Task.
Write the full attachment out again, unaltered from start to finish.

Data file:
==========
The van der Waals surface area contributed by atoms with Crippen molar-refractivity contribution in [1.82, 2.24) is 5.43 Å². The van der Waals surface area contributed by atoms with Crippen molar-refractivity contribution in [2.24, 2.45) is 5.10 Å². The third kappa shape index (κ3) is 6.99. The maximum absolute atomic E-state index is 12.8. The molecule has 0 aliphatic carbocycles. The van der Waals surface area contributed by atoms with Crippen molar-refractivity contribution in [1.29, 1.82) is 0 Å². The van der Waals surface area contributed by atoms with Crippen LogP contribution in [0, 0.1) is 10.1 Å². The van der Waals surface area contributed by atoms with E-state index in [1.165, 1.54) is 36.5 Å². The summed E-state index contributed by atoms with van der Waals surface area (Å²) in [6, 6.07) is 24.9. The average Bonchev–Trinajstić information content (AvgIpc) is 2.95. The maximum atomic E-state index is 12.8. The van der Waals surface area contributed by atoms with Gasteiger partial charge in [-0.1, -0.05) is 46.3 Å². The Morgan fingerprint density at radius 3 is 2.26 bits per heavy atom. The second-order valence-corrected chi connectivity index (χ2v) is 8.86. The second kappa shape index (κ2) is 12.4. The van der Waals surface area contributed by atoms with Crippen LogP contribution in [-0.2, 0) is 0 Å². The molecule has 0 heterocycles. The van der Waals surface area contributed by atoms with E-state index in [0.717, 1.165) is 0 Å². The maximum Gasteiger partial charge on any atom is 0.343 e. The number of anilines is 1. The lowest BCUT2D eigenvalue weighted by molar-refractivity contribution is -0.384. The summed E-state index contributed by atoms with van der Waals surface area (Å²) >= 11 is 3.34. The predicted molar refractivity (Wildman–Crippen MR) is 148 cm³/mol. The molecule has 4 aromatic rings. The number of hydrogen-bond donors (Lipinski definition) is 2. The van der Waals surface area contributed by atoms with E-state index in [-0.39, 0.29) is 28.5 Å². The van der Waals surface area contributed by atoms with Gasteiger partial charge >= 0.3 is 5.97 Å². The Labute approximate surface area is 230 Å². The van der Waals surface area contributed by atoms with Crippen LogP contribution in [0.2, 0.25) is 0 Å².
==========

The van der Waals surface area contributed by atoms with Crippen molar-refractivity contribution in [1.82, 2.24) is 5.43 Å². The van der Waals surface area contributed by atoms with Crippen molar-refractivity contribution in [2.24, 2.45) is 5.10 Å². The third kappa shape index (κ3) is 6.99. The maximum absolute atomic E-state index is 12.8. The molecule has 0 aliphatic carbocycles. The van der Waals surface area contributed by atoms with Crippen molar-refractivity contribution in [1.29, 1.82) is 0 Å². The van der Waals surface area contributed by atoms with Crippen LogP contribution in [0, 0.1) is 10.1 Å². The van der Waals surface area contributed by atoms with E-state index in [1.165, 1.54) is 36.5 Å². The summed E-state index contributed by atoms with van der Waals surface area (Å²) in [6, 6.07) is 24.9. The average Bonchev–Trinajstić information content (AvgIpc) is 2.95. The maximum atomic E-state index is 12.8. The van der Waals surface area contributed by atoms with Gasteiger partial charge in [-0.1, -0.05) is 46.3 Å². The Morgan fingerprint density at radius 3 is 2.26 bits per heavy atom. The second-order valence-corrected chi connectivity index (χ2v) is 8.86. The second kappa shape index (κ2) is 12.4. The van der Waals surface area contributed by atoms with Crippen LogP contribution in [-0.2, 0) is 0 Å². The molecule has 0 heterocycles. The van der Waals surface area contributed by atoms with E-state index in [0.717, 1.165) is 0 Å². The maximum Gasteiger partial charge on any atom is 0.343 e. The number of anilines is 1. The lowest BCUT2D eigenvalue weighted by molar-refractivity contribution is -0.384. The summed E-state index contributed by atoms with van der Waals surface area (Å²) >= 11 is 3.34. The predicted molar refractivity (Wildman–Crippen MR) is 148 cm³/mol. The molecule has 4 aromatic rings. The number of hydrogen-bond donors (Lipinski definition) is 2. The van der Waals surface area contributed by atoms with E-state index in [-0.39, 0.29) is 28.5 Å². The van der Waals surface area contributed by atoms with Gasteiger partial charge >= 0.3 is 5.97 Å². The Labute approximate surface area is 230 Å². The van der Waals surface area contributed by atoms with Crippen LogP contribution in [0.2, 0.25) is 0 Å².